I recently wrote blog post about how to connect pandas to your SQL database and read file from SQL server.

pandas is a fantastic tool to analyse and manipulate data. I use it all the time. It is very efficient if the “size” of the data is say up to 1 million records and can be done in your local machine or in a VM fairly quick calculations. No problems at all.

With the data connection created with SQL Server it works both ways. The same way you can read data from SQL Server but also can write to it. This is where is the problem with pandas. Because you can it does not mean you SHOULD do it.

Reason it is very slow compared to other options.

How slow?

Let’s test and then compare to a proper ETL tool for data ingestion like Azure Data Factory

To do this test I will user the NYC Taxi dataset with the 2016 data I got from Kaggle

So here is the script to upload from my local machine using a broadband connection straight from csv to pandas then to SQL.

import os
from datetime import datetime, timedelta

import pandas as pd
from sqlalchemy import create_engine

from utils import timing

SQL_SERVER = os.getenv('SQL_SERVER')

driver= '{ODBC Driver 18 for SQL Server}'

def run_script():

    connection_string = f'mssql+pyodbc:///?odbc_connect={odbc_params}'

    engine = create_engine(connection_string)

    taxi = pd.read_csv('taxi.csv')

    taxi[:1000].to_sql("taxi",con=engine, if_exists="replace", index=False)



# func: run_script took: 39.0262 sec

Lets only upload 1000 rows and estimate the total time otherwise it is going to take a LOT of time and I don’t have that much to waste.

So I have a decorator to time the execution of the function and the run took.

~39 seconds

so to extrapolate to 1,458,644 rows that would take ~15.8 hours to load it all. So not acceptable.

How long it would take it using ADF (Azure Data Factory)?

So to make things easy lets use python to upload it to a data lake storage and then from there to SQL DB using ADF.

Here is a script to upload to blob storage from local

import configparser
import io

import pandas as pd
from azure.storage.blob import BlobServiceClient

from utils import timing

config = configparser.ConfigParser()


PEDRO_LAKE_STORAGE_KEY = config.get('STORAGE', 'key')
PEDRO_LAKE_STORAGE_STRING = config.get('STORAGE','string')

folder = 'landing/large-data'

def upload_to_blob(df: pd.DataFrame, container:str, blob_name:str)-> None:
    buffer = io.BytesIO()
    df.to_csv(buffer, index=False)
    blob_service_client = BlobServiceClient.from_connection_string(conn_str=PEDRO_LAKE_STORAGE_STRING)
    container_client = blob_service_client.get_container_client(container)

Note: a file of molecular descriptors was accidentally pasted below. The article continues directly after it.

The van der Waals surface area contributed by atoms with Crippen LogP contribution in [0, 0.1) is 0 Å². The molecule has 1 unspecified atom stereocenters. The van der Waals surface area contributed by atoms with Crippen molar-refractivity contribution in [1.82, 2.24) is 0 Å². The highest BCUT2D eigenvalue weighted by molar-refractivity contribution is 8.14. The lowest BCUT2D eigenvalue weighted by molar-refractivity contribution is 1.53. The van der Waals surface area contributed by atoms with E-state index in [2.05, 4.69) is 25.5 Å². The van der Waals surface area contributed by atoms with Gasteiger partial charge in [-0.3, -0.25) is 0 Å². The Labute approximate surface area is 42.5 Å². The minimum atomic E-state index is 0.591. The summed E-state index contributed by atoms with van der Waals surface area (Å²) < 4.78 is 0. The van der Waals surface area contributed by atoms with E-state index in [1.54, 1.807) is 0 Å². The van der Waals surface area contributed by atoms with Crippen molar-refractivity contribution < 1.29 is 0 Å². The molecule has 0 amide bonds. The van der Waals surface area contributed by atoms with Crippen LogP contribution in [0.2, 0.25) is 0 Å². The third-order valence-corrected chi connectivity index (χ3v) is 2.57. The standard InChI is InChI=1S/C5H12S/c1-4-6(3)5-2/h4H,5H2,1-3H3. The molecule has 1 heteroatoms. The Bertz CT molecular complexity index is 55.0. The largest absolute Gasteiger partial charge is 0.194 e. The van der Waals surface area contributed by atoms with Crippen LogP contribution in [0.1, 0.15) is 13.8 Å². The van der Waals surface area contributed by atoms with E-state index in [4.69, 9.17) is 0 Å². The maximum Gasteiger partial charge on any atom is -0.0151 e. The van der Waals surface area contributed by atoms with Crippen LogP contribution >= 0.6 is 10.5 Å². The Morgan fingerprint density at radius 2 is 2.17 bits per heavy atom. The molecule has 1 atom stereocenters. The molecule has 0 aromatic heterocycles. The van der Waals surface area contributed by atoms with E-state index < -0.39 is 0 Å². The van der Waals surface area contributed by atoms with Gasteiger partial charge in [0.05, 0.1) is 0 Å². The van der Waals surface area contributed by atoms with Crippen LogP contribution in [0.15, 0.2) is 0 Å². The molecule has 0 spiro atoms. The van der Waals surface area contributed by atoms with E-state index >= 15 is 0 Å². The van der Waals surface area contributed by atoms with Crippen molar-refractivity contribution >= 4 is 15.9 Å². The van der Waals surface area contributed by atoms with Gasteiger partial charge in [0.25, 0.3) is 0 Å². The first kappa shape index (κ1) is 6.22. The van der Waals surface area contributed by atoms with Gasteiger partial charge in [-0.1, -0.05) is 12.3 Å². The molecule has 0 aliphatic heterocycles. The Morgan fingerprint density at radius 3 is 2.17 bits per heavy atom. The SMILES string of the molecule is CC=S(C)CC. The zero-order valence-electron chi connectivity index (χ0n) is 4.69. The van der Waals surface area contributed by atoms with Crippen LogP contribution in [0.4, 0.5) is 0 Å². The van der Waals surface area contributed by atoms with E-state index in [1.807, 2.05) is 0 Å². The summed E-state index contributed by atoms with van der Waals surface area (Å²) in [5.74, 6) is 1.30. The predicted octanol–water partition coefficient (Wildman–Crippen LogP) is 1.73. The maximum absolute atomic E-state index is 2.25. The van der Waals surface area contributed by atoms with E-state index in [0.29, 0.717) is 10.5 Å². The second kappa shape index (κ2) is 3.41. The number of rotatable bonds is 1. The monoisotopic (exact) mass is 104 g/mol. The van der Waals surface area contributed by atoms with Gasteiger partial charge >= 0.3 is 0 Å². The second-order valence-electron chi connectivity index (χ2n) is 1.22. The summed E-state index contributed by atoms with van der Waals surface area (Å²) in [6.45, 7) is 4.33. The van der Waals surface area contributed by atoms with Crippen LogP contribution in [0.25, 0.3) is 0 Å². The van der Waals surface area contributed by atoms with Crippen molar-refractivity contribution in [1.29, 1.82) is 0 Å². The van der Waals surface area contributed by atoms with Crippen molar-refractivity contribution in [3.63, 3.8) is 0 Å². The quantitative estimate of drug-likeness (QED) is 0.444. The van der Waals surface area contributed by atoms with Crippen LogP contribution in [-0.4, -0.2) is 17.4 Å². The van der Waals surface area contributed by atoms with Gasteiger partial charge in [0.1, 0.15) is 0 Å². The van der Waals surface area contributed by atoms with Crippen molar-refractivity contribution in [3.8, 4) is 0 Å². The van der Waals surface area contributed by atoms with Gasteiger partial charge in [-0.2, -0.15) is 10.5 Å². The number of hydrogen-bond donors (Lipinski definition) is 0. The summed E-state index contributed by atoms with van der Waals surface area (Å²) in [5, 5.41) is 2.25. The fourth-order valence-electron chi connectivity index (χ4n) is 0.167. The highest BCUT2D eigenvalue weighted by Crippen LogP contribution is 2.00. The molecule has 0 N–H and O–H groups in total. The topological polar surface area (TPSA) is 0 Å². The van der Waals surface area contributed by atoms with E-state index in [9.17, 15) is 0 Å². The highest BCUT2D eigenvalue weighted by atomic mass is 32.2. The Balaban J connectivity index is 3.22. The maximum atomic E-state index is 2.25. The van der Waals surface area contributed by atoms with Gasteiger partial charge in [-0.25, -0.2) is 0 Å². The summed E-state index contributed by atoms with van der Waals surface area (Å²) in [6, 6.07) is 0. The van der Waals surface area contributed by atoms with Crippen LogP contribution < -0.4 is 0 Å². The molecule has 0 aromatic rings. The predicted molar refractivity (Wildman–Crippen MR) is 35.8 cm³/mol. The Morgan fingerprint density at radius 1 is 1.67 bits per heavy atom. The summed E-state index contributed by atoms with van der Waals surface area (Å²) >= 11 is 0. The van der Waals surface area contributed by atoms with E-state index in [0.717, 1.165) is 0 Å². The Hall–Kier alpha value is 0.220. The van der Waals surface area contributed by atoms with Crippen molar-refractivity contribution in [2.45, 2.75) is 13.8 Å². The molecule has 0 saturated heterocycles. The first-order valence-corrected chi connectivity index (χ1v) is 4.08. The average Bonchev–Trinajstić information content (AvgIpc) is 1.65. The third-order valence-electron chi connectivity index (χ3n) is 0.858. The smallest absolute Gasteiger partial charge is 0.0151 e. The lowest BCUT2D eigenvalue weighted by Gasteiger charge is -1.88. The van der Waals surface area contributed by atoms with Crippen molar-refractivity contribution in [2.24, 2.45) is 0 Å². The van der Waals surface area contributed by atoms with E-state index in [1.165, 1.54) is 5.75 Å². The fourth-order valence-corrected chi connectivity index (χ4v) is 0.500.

container_client.upload_blob(name=blob_name, data=buffer, overwrite=True)

def run_script():
    taxi = pd.read_csv('taxi.csv')
    upload_to_blob(taxi, folder, 'taxi.csv')


# func: run_script took: 104.326 sec

So now it was not too bad. It took only only 104 seconds to load all text data. Now I understand why ELT not ETL is so efficient.

The data has no schema, but it was 550x faster.

Now from ADF Blob to SQL.

So it took 5 minutes.


this is ~186x faster and the data is in a database with structure and schema. Added index this is very efficient do do queries. Specially if in servers like MPP (Massive parallel processing)


So to try another thing I will load the same data as a parquet format which is compressed and then load to SQL and time it.

For this I am using pyarrow which is a python wrapper for the c++ library Apache Arrow. It is REALLY fast. It is worth another post for that one.

here is a script to read the csv and load it to the blob storage.

import configparser

import adlfs
from pyarrow import csv
import pyarrow.parquet as pq
import pyarrow.compute as pc

from utils import timing

config = configparser.ConfigParser()


AZURE_STORAGE_CONTAINER_NAME = "landing/large-data"

def run_script():
    fs = adlfs.AzureBlobFileSystem(account_name=AZURE_STORAGE_ACCOUNT_NAME, account_key=AZURE_STORAGE_ACCOUNT_STRING,
    taxi = csv.read_csv("taxi.csv")

    pq.write_table(taxi, f"{AZURE_STORAGE_CONTAINER_NAME}/taxi.parquet" , filesystem=fs)


# func: run_script took: 14.893 sec

this one took 15 seconds.

csv is 186 Mb parquet same data is 43 Mb (23% of csv size)

So load csv, transform in parquet and load to blog it took only 14% of the time that pandas took to load the csv.

Finally the LAST test.

from parquet to (blob) to SQL server using ADF.

it took slightly less than the csv. like 4.8 minutes. So this one I expected better. But it is what it is. I just did one run each.

Here is a chart with the summary

Also here is the script for the decorator to time the function


from functools import wraps
from time import time

def timing(f):
    def wrap(*args, **kw):
        ts = time()
        result = f(*args, **kw)
        te = time()
        print(f'func: {f.__name__} took: {te-ts:2.4f} sec')
        return result
    return wrap